Good morning. We’re covering the deepening global vaccine divide and a multination effort to punish China for its treatment of Uyghur Muslims.
The vaccine gap is bad for the world
Of the Covid-19 vaccine doses given globally, roughly three-quarters have gone to only 10 countries. At least 30 countries have not yet injected a single person.
Many poorer nations could wait years for their shots, a delay that scientists warn could haunt all countries if the continued spread of the coronavirus allows it to mutate in ways that undermine vaccines.
Many countries were relying on the global vaccine program known as Covax, which was created around the idea that all would buy vaccines through a single mechanism, but dozens of wealthy nations went straight to pharmaceutical companies and elbowed the program out of the way.
The toll: Already, unvaccinated doctors and nurses have died this year in countries including Kenya, Mozambique, Nigeria and Zimbabwe, depleting health systems that can ill afford to lose any more workers.
Case study: Even in Kenya, one of Africa’s wealthier nations, the first vaccine shipment arrived only this month, later than anticipated and with only a quarter of the doses promised. No one knows when the next batch will arrive. In the best-case scenario, Kenya is expecting to vaccinate only 30 percent of its people, or about 16 million out of almost 50 million, by the middle of 2023.
In other developments:
The U.S. froze the assets of two Xinjiang officials and called for the release of those held in forced labor camps in the region. U.S. Secretary of State Antony Blinken said China’s leadership “continues to commit genocide and crimes against humanity in Xinjiang.”
The E.U. targeted four officials in Xinjiang, imposing its first significant sanctions on China in more than three decades.
Backlash: Beijing retaliated immediately, blacklisting 10 European officials who work on the bloc’s policy toward China. The Chinese government denies allegations of abuse and claims the camps are needed to fight extremism.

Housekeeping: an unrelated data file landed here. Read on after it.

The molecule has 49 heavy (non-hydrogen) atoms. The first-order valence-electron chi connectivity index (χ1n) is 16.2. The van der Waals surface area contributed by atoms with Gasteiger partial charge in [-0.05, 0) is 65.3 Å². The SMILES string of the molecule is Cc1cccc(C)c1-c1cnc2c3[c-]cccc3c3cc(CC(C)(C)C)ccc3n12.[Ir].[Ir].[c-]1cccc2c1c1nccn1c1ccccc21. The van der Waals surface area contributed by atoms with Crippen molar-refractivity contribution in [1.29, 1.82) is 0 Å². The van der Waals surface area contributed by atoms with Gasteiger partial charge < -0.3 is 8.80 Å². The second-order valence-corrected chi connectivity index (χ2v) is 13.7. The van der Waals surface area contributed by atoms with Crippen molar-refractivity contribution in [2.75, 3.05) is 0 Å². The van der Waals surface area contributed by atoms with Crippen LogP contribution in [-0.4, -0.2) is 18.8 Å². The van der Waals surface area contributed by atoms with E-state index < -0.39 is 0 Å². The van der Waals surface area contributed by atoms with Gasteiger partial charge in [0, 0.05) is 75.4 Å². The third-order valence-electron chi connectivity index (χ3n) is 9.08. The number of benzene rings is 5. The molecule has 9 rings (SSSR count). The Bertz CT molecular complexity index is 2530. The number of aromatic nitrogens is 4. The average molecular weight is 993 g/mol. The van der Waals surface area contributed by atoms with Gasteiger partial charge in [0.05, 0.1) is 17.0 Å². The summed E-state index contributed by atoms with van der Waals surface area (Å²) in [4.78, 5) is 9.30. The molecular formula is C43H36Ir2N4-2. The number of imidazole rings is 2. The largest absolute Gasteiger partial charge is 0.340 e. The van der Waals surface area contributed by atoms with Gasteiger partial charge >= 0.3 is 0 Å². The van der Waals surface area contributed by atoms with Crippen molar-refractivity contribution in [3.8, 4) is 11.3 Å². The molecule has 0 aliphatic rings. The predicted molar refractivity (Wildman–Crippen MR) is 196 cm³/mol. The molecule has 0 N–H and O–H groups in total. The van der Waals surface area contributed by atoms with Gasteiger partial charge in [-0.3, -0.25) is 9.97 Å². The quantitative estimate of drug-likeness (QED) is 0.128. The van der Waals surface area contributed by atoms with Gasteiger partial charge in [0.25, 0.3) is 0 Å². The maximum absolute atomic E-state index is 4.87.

On the ground: Exiled Uyghur families described being separated from their children, some as young as 5 years old, who are forced to stay in state orphanages, according to a recent Amnesty International report.
Two very different elections
Israelis are voting on Tuesday in their fourth election in just two years. Many of them feel numbed by their endless election cycle — a mood that contrasts with the Palestinians, who are excited about a rare chance to vote, in elections in May.
The Israeli vote is the embodiment of political paralysis caused in part by Prime Minister Benjamin Netanyahu’s efforts to remain in office while on trial for corruption. Mr. Netanyahu hopes the country’s successful Covid-19 vaccination campaign will help him win. But polls suggest that the outcome is unlikely to break the deadlock. Many Israelis are bracing for a fifth election later this year.
The Palestinian vote, set for May 22, will be the first since a violent rift in 2007 between Hamas, the faction that controls the Gaza Strip, and its rival, Fatah. More than 93 percent of Palestinians have registered to vote, illustrating an initial enthusiasm for the process. Young people want a clearer path to statehood and a more competent government.
Geopolitics: Mr. Netanyahu’s plans to visit the United Arab Emirates and his bombast about Emirati investments have turned into a diplomatic debacle. Emirati officials sent clear signals that the Persian Gulf country would not be drawn into Mr. Netanyahu’s re-election campaign.
THE LATEST NEWS
Model trains are the latest industry getting a pandemic-spurred boost from people seeking new hobbies. With sales rising, Märklin, a 162-year-old German company, is hiring new apprentices to learn the precise art of making miniature trains. (Take a virtual tour of the factory here.)
“Outside, there is total chaos,” one enthusiast said. “But inside, around my little train set, it is quiet, it is picturesque.”
ARTS AND IDEAS
Trauma and the pandemic
Covid has traumatized the U.S. Dr. Diane Meier, the director of the Center to Advance Palliative Care in New York, discussed what is needed to heal with our Talk columnist. Here’s an excerpt.
Has the pandemic affected our collective attitude toward grief?
There are many shadow pandemics. One is the trauma to the entire health profession during this last year. The other trauma is the roughly 10 people for every person who has died from Covid who are grieving. That’s over five million people. That is a shadow pandemic that will be with us long after we get the virus under control. Our current president has worked hard to begin to address that through the ritual ceremonies to remember the dead and honor them, and he has talked a lot about his own losses, to normalize talking about losses and how they’re with you every day. That’s important. We need other people to do it, too.
Can you tease out the link you suggested earlier between trauma and killing the other?
The analogy is post-traumatic stress disorder: an overreaction to new traumas because the prior traumas were never addressed, never expressed, never worked through. So everything that happens re-triggers it. There’s a book called “The Body Keeps the Score,” and that’s what it’s about: Things that happened to you years ago don’t ever go away. They are embedded in your mind and body and inform how you react to things that happen today.
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